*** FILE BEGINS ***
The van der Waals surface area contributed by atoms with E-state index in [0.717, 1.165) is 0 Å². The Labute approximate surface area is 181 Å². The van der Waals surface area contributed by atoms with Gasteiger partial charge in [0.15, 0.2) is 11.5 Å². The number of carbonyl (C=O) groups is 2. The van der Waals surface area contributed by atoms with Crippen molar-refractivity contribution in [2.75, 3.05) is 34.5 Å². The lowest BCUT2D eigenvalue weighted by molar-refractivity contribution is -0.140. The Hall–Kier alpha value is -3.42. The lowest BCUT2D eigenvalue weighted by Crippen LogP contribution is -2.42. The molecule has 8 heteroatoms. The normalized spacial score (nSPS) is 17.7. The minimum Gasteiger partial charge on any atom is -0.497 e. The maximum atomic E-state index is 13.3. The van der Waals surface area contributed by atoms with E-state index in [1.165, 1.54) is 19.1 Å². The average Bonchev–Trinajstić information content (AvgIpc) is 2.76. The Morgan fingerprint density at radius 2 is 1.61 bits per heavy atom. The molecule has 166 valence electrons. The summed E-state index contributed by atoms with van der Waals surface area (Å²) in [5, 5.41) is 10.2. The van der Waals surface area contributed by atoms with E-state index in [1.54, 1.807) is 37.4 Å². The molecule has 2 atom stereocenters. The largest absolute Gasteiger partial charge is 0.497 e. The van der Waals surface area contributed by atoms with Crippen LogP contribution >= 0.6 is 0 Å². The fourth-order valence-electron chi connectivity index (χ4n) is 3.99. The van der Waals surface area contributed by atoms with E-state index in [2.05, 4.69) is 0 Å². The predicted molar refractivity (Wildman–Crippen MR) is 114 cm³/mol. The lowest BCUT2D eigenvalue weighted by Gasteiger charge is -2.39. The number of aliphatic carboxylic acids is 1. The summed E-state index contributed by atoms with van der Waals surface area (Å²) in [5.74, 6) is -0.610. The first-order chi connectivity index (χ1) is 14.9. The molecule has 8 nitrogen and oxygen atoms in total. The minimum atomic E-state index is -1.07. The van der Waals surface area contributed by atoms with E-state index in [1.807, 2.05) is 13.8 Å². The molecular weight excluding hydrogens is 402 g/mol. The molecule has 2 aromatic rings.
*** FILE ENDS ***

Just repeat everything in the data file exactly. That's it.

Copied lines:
The van der Waals surface area contributed by atoms with E-state index in [0.717, 1.165) is 0 Å². The Labute approximate surface area is 181 Å². The van der Waals surface area contributed by atoms with Gasteiger partial charge in [0.15, 0.2) is 11.5 Å². The number of carbonyl (C=O) groups is 2. The van der Waals surface area contributed by atoms with Crippen molar-refractivity contribution in [2.75, 3.05) is 34.5 Å². The lowest BCUT2D eigenvalue weighted by molar-refractivity contribution is -0.140. The Hall–Kier alpha value is -3.42. The lowest BCUT2D eigenvalue weighted by Crippen LogP contribution is -2.42. The molecule has 8 heteroatoms. The normalized spacial score (nSPS) is 17.7. The minimum Gasteiger partial charge on any atom is -0.497 e. The maximum atomic E-state index is 13.3. The van der Waals surface area contributed by atoms with E-state index in [1.165, 1.54) is 19.1 Å². The average Bonchev–Trinajstić information content (AvgIpc) is 2.76. The Morgan fingerprint density at radius 2 is 1.61 bits per heavy atom. The molecule has 166 valence electrons. The summed E-state index contributed by atoms with van der Waals surface area (Å²) in [5, 5.41) is 10.2. The van der Waals surface area contributed by atoms with E-state index in [1.54, 1.807) is 37.4 Å². The molecule has 2 atom stereocenters. The largest absolute Gasteiger partial charge is 0.497 e. The van der Waals surface area contributed by atoms with Crippen LogP contribution >= 0.6 is 0 Å². The fourth-order valence-electron chi connectivity index (χ4n) is 3.99. The van der Waals surface area contributed by atoms with E-state index in [2.05, 4.69) is 0 Å². The predicted molar refractivity (Wildman–Crippen MR) is 114 cm³/mol. The lowest BCUT2D eigenvalue weighted by Gasteiger charge is -2.39. The number of aliphatic carboxylic acids is 1. The summed E-state index contributed by atoms with van der Waals surface area (Å²) in [5.74, 6) is -0.610. The first-order chi connectivity index (χ1) is 14.9. The molecule has 8 nitrogen and oxygen atoms in total. The minimum atomic E-state index is -1.07. The van der Waals surface area contributed by atoms with E-state index in [1.807, 2.05) is 13.8 Å². The molecular weight excluding hydrogens is 402 g/mol. The molecule has 2 aromatic rings.